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Chautauqua Lake Annual Muskellunge Trap Net Survey

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Chautauqua Lake, located in the upper Allegheny River watershed in Chautauqua County, is the largest inland lake in western New York with a surface area of 13,156 acres. This eutrophic lake contains two distinctly different basins and is managed as a high-quality multi-species fishery with muskellunge, walleye, and black bass being the primary sportfish. Currently, the lake is stocked annually with 13,000 pure Chautauqua-strain muskellunge fingerlings to maintain the trophy fishery. The muskellunge season runs from the last Saturday in May to November 30th, with a 40-inch minimum size limit and one fish per day regulation.

The Region 9 Fisheries Unit and the Chautauqua Fish Hatchery conduct a spring trap net survey on Chautauqua Lake each year to collect muskellunge eggs for hatchery production and to assess the status of the muskellunge population. Chautauqua Lake serves as the brood stock source for all of the pure strain muskellunge fingerlings used for stocking in New York State waters, so it is imperative to monitor the muskellunge fishery. All muskellunge fingerlings stocked in Chautauqua Lake are marked with a fin clip at the time of stocking which allows staff to measure the level of natural reproduction in the lake. Six trap nets were set on April 30th, 2018 and were tended every other day for two weeks to assess the muskellunge population.

Graph depicting catch rates per net night of Muskellunge in Chautauqua Lake from 1978-2018.

We collected a total of 305 adult muskellunge and spawned 46 mated pairs. Offspring from all 46 pairs will be equally represented in the hatchery product to maintain as much genetic diversity in the population as possible. The catch rate in 2018 was 3.6 muskellunge/net night (Figure 1). Although this is a decrease from the 2017 catch rate (5.8 fish/net night), it is still well above average and indicates that muskellunge abundance is still extremely high. The 2017 survey produced the highest catch rate since the beginning of standardized netting in 1978, however, catches like that are not expected to be seen every year. One factor to consider is the influence of weather patterns and lake conditions on musky behavior, which will affect catch rates during surveys just as they do with angling.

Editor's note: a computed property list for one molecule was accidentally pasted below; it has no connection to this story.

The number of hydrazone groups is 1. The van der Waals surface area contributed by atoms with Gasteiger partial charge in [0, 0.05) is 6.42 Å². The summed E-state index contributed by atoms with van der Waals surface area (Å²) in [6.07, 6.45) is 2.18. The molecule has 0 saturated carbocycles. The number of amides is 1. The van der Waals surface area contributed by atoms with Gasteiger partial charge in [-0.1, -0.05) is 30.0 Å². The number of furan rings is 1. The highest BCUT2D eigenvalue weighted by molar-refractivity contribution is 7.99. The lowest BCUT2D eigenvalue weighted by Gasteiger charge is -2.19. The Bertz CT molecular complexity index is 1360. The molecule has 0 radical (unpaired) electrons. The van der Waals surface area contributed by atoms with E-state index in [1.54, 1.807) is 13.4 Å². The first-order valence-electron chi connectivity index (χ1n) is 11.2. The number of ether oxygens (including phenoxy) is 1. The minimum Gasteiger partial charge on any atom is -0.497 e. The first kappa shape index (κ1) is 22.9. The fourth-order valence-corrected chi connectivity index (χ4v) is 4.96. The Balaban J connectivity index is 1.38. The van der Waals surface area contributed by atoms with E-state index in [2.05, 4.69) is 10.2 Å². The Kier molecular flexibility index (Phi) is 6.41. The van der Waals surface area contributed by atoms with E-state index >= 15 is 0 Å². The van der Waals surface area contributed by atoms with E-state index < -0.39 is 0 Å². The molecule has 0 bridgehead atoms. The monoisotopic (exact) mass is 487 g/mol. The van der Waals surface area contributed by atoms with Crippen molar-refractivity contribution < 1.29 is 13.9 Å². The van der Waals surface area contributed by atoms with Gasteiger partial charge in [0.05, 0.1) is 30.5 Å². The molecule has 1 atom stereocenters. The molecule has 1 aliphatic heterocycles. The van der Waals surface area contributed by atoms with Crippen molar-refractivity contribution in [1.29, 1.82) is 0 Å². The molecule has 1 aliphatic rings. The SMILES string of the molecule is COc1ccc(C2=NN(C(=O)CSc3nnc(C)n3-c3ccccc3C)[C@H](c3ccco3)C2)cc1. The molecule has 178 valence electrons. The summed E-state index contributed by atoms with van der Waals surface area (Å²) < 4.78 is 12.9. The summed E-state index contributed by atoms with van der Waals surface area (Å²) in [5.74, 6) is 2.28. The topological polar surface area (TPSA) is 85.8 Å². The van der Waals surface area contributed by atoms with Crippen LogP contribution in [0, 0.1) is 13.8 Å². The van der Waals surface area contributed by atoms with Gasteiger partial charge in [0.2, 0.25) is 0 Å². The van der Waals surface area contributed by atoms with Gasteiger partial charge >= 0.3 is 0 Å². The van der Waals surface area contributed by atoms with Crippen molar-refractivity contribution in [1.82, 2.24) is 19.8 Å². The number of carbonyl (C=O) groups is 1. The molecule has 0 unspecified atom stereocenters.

The length of all muskellunge collected ranged from 21.6 to 50 inches, with an average length of 37 inches. The largest muskellunge collected was just over 50 inches. It is impressive that 23% (70 fish) of the muskies collected in the nets were over 40 inches. This is an increase from last year when only 18% of captured muskies were over 40 inches. The sex ratio was 0.8 males per female muskellunge, which is in the desired range. About 16% of the muskellunge handled did not possess a hatchery fin clip, suggesting that they were the result of natural reproduction. The low contribution from natural reproduction to the muskellunge population is a continuing trend on Chautauqua Lake and is generally less than 20%. This confirms the importance of muskellunge stocking to maintain a robust population. Overall, the muskellunge population in Chautauqua Lake continues to be very strong, containing high numbers of musky as well as impressive size, and should provide excellent angling again in 2019.